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I’m sure you’re most familiar with the use of a comma to indicate a small pause in a sentence. Sometimes the use of a comma comes down to personal preference, but getting it wrong can quickly change the entire meaning of a phrase.
Maybe you’ve even seen the meme about the importance of grammar which compares the phrases ‘let’s eat, grandma’ and ‘let’s eat grandma’. In this case, using a comma saves grandma’s life. Admittedly, commas aren’t usually life or death but it’s a great example of how a sentence can be misunderstood.
The comma is frequently used to break up the elements of a list. (That’s where our Oxford Comma comes in.)
Commas can separate longer sentences or subordinate clauses linked by conjunctions like ‘and’, ‘but’, ‘yet’, and ‘or’. For example:
There were fireworks exploding nearby as we ate at the restaurant, but none of the other diners seemed to care.
The school has some of the most renowned teachers in the city, yet the students aren’t passing their exams.
However, it’s important not to separate the subject and verb. For example, don’t use a comma in this context:
My friend Jane, is an excellent baker.
Reading that sentence probably felt a little clunky. If I’m unsure about whether to use a comma I generally try and read it with slightly more emphasis on the pause, then again without. Usually that will help signify if a comma is necessary.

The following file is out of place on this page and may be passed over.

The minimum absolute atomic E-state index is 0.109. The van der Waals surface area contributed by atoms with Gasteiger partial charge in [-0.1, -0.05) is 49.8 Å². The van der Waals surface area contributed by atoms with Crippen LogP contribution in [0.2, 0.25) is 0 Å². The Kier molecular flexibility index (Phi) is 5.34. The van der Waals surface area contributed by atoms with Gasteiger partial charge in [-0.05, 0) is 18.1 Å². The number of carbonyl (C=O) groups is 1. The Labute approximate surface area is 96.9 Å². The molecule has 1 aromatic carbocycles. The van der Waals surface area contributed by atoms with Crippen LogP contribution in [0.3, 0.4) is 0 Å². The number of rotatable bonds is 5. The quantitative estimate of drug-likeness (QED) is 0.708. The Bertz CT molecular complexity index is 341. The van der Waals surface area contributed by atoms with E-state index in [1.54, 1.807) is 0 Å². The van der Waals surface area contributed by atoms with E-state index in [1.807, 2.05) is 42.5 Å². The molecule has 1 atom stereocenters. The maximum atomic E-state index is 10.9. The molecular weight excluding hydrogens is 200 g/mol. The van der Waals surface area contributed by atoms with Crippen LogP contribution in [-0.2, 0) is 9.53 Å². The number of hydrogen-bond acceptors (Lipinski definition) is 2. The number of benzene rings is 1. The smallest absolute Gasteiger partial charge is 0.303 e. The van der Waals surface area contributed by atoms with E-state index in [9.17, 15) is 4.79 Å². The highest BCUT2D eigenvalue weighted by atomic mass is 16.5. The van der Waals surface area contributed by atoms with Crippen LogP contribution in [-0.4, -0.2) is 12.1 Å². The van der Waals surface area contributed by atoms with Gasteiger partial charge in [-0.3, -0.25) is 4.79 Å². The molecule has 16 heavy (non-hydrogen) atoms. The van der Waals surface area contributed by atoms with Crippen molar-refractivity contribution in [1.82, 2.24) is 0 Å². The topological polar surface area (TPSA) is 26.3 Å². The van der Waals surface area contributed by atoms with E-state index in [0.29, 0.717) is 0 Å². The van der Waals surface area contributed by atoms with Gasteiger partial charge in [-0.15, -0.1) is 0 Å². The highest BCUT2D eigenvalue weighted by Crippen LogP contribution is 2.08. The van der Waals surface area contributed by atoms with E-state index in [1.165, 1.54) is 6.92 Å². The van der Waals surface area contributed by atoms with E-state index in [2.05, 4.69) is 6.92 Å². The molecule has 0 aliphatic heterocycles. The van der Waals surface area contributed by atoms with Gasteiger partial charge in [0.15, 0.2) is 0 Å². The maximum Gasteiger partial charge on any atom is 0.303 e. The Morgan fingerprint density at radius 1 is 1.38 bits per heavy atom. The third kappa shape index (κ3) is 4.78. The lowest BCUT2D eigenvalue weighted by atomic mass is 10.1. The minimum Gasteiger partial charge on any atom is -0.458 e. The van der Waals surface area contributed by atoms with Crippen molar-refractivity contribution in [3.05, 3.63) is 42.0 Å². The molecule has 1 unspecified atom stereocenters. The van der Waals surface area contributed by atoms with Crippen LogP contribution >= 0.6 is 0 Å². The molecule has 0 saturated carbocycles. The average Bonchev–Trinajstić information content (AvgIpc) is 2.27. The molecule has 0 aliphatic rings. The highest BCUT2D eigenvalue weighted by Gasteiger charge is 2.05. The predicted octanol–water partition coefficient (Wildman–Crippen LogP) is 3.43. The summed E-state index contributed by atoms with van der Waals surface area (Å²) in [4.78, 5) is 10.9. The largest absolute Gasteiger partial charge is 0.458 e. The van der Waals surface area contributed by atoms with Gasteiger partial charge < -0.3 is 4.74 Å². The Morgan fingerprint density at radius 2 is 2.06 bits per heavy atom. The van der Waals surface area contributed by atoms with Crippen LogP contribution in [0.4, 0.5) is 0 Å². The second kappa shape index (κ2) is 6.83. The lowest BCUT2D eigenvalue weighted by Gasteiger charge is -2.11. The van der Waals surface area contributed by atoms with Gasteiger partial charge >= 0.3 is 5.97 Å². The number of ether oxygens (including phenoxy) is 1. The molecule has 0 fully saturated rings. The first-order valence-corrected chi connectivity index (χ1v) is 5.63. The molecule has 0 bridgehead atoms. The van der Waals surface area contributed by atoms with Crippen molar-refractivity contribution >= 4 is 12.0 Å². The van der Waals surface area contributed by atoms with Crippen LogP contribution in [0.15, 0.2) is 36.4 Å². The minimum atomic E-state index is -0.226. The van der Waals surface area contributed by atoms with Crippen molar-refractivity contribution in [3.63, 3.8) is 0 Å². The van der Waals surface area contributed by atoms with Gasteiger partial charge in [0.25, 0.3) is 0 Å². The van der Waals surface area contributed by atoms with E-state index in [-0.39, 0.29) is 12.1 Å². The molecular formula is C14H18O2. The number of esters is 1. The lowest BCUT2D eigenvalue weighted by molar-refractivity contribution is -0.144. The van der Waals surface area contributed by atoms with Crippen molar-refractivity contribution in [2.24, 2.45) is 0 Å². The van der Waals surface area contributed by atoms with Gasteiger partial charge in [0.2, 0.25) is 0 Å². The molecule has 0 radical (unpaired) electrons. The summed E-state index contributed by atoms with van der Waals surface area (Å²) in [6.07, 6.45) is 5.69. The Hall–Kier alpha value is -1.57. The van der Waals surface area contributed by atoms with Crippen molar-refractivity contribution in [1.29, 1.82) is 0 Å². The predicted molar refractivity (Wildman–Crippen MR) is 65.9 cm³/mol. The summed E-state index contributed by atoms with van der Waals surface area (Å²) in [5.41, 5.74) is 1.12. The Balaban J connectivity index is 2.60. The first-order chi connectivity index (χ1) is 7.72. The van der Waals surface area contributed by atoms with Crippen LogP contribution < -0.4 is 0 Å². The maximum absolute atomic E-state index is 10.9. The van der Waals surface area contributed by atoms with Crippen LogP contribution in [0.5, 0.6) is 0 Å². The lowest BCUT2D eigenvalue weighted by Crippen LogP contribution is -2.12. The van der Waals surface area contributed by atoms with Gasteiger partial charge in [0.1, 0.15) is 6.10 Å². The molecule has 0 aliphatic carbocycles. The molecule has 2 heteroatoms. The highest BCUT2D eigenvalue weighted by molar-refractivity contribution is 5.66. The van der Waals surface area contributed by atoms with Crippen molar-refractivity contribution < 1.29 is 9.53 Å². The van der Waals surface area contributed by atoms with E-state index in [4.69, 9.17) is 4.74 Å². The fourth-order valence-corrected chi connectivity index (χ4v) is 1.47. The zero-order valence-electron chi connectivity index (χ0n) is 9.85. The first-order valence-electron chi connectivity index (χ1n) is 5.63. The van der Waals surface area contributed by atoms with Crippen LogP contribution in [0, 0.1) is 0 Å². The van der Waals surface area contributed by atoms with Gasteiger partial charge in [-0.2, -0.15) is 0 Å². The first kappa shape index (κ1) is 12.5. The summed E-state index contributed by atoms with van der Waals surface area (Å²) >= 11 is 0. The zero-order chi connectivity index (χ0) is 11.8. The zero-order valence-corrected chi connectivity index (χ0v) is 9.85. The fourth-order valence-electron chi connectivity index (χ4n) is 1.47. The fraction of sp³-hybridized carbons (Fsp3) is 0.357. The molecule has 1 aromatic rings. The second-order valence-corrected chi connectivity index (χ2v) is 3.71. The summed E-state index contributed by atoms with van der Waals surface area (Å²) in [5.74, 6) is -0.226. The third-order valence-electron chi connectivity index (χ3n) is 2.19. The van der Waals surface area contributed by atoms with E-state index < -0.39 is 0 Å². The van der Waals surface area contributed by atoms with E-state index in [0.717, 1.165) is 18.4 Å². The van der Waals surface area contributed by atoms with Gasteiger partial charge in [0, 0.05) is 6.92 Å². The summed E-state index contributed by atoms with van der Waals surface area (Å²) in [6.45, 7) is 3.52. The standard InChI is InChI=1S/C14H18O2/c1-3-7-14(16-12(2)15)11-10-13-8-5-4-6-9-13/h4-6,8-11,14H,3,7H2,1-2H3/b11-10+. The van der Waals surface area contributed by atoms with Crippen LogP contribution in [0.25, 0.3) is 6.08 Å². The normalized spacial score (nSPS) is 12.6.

Commas can replace brackets (parenthesis) in a sentence. For example:
Her new car, a red convertible, was stolen from the car park.
It’s important to remember this when adding commas. It's easy to accidentally create brackets where sentences should be split, or fail to include the second comma where needed.
When you’re unsure try reading the sentence without the information inside the paired commas/brackets. If the sentence still makes sense then you’ve used them correctly. If you’ve accidentally omitted important information, you’ll need to re-consider your structure.
Using commas in parenthetical elements can be one of the easiest ways to make your writing a little more personal. For example, you can use commas to add interruptions to a sentence.
There were, thankfully, no delays on our scheduled flights.
YBrand foundation, unlike XBrand, is easy to apply and lasts all night.
My baking skills, if you can even call them that, aren’t really up to scratch.
Commas should also be used when addressing someone or something. For example:
Come on, mum.
Give me a break, London.
Words like ‘as’, ‘since’, ‘while’ express time at the start of a sentence. But there's no need to use a comma unless the sentence is ambiguous. For example:
While we were walking to the park we saw workmen on the road nearby.
While we were walking to the park, the workman on the road nearby were having lunch.
However, clauses introduced by ‘as’, ‘since’, and ‘while’ should be followed by a comma.
Since you’ve driven so far, you may as well stay overnight.
Hopefully this quick and dirty guide has been a good refresher for using the basic comma. If you’ve got any specific questions, DM me on Twitter or Instagram and let me know.